Jesus repeatedly makes promises that reflect his identification with refugees and other vulnerable people. At the end of a long warning about persecution, he assures his disciples, “Whoever welcomes you welcomes me” (Matthew 10:40). He goes on to promise a reward to “whoever gives even a cup of cold water to one of these little ones in the name of a disciple” (10:42). “Little” in this context means lowly and vulnerable, which is how Jesus expects the disciples to carry out their mission. A similar promise refers to a child that Jesus has lifted up as an example of lowliness: “Whoever welcomes one such child in my name welcomes me.” Although Matthew 18:1-5 does not describe this child as a refugee, attentive listeners can catch an echo of Matthew’s infancy narrative, which repeatedly refers to Jesus as “the child.” Jesus understandably identifies with a child who needs welcoming.
The same theme resounds in the famous judgment scene of Matthew 25:31-46, when Jesus surprises the nations with the news that “whatever you did to the least of these who are members of my family, you did to me.” Scholars debate who is included in “the least of these who are members of my family.” The related promises in Matthew 10:40-42 refer to disciples as “little ones,” and Matthew 12:46-50 describes disciples as Jesus’ family. Matthew’s earliest audiences could have heard “hungry,” “thirsty,” “stranger,” “naked,” “sick,” and “imprisoned” as descriptions of their own needs, or perhaps the needs of other disciples who suffered while following Jesus’ call to mission. It seems, then, that “the least of these” could be limited to disciples.
Nevertheless, as we seek to follow the mind of Christ, we would be wise to welcome non-Christians as well as Christians. We are not in a position to judge whom Jesus might claim as family, and other biblical calls to love and hospitality are more obviously open-ended. We have seen that Leviticus 19:33-34 includes foreigners in the command to love our neighbors as we love ourselves, and Jesus expands the definition of “neighbor” to include even enemies (Matthew 5:43-48). In addition, if we would like to be welcomed as refugees, the implications of the Golden Rule are clear (7:12).
Paul makes clear in his interpretation of Jesus’ lovecommand that genuine love requires concrete actions and includes people who are outside as well as inside the church. “Contribute to the needs of the saints,” Paul writes in Romans 12:13. Then he continues with the Greek phrase, philoxenian diokontes, which literally means “pursue love of strangers or foreigners.” In contrast to the passive ways we sometimes practice hospitality, “pursue” means that we should actively seek opportunities to welcome others. Interestingly, the Greek word xenos, meaning stranger or foreigner, is at the root of both philoxenia (love of foreigners) and xenophobia (fear of foreigners). The contrast between these words calls to mind another apostle’s teaching that “love drives out fear” (1 John 4:18).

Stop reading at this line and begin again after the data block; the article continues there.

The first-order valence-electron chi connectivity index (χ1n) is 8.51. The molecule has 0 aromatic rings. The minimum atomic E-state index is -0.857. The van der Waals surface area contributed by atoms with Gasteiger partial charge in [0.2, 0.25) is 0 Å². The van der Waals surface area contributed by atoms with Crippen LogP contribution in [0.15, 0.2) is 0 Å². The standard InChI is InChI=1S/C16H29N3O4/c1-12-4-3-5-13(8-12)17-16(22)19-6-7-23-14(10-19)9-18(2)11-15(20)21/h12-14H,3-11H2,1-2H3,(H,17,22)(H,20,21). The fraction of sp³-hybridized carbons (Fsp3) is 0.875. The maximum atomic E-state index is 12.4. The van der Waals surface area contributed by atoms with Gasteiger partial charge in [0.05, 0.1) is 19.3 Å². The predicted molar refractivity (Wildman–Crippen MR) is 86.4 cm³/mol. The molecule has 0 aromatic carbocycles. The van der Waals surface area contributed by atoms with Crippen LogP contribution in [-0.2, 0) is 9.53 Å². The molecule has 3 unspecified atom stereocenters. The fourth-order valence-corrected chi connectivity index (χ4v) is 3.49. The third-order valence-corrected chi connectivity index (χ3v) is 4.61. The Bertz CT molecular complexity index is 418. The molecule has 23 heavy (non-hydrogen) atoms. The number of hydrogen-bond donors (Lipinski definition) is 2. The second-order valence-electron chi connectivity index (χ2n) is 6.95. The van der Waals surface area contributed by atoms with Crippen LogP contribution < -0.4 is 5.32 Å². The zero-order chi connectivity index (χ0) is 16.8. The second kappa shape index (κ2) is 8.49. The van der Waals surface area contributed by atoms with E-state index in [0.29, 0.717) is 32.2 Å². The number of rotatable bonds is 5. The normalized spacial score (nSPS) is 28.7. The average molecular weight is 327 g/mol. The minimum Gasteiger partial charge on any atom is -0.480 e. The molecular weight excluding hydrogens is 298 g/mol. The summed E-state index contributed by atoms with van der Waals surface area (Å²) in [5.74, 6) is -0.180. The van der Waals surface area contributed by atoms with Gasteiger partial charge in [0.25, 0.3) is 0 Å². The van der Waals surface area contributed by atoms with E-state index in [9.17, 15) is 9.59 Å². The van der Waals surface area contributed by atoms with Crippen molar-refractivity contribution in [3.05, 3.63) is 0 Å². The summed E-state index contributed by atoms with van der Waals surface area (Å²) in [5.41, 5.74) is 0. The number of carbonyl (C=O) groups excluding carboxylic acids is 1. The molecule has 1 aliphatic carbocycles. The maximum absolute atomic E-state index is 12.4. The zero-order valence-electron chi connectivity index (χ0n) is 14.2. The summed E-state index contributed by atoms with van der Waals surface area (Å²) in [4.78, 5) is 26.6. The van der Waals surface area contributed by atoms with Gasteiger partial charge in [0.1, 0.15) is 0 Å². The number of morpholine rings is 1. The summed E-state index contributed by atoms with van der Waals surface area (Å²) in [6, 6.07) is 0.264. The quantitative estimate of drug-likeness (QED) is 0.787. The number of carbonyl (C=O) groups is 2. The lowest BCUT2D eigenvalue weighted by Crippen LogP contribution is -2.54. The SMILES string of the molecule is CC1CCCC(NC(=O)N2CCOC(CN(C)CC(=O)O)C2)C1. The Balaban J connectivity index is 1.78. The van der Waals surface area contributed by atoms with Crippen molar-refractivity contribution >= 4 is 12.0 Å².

Courageous love of foreigners takes center stage in one of Jesus’ most famous parables, featuring a compassionate Samaritan. A review of the historical context can help this parable pack more of its original surprise. Judeans and Samaritans had been enemies as far back as the split between the northern and southern kingdoms in about 930-920 BCE. Deportations imposed later by different empires increased the cultural distance between the former kingdoms. A long-standing dispute about where to worship came to a head in 113 BCE when the Judean high priest John Hyrcanus destroyed the Samaritans’ temple on Mount Gerizim. The conflict still smoldered in Jesus’ time, as many Judeans considered Samaritans unclean half-breeds, while many Samaritans considered Judeans wrongheaded.
Without being told otherwise, Jesus’ listeners would probably assume that the man left for dead in the parable is a Judean. If so, he could expect help from a priest or Levite going down from Jerusalem, but not from a Samaritan. He might not even want help from a Samaritan. Surprisingly, however, the Samaritan is the one who acts as a neighbor, showing mercy courageously and sacrificially. He pursues philoxenia even with someone stereotyped as his enemy.
Now we are in a better position to discern the mind of Christ regarding refugees. Jesus understands that people can become channels of God’s blessing by practicing hospitality toward strangers and foreigners. Jesus empathizes deeply with refugees, both because of his personal experience and because of Israel’s collective memory of escape from slavery and genocide. Since the Church of the Brethren also has a collective memory of flight from persecution, we may hear Jesus calling us to “pay forward” the welcome and religious freedom that Brethren received on first coming to America.
Jesus’ command that we love our neighbors explicitly includes people that others might stereotype as enemies. Jesus understands that active, inclusive hospitality involves significant costs and risks, but he calls us to accept those as part of the cost of discipleship. He does not want us to act out of fear, but out of the love that drives out fear.
He invites us to trust that the blessings gained by welcoming refugees will far outweigh the costs. One of the blessings Jesus promises is that we will experience his presence more deeply when we welcome children and other vulnerable people in his name. Someday we may even find ourselves among the nations who hear Jesus say, “Come, blessed ones, inherit the kingdom that has been prepared for you from the foundation of the world. . . . Whatever you did for the least of these who are members of my family, you did for me.”
Dan Ulrich is Weiand Professor of New Testament Studies at Bethany Theological Seminary in Richmond, Ind. This is from a presentation he prepared for Southern Ohio District, which has begun working on a refugee resettlement project.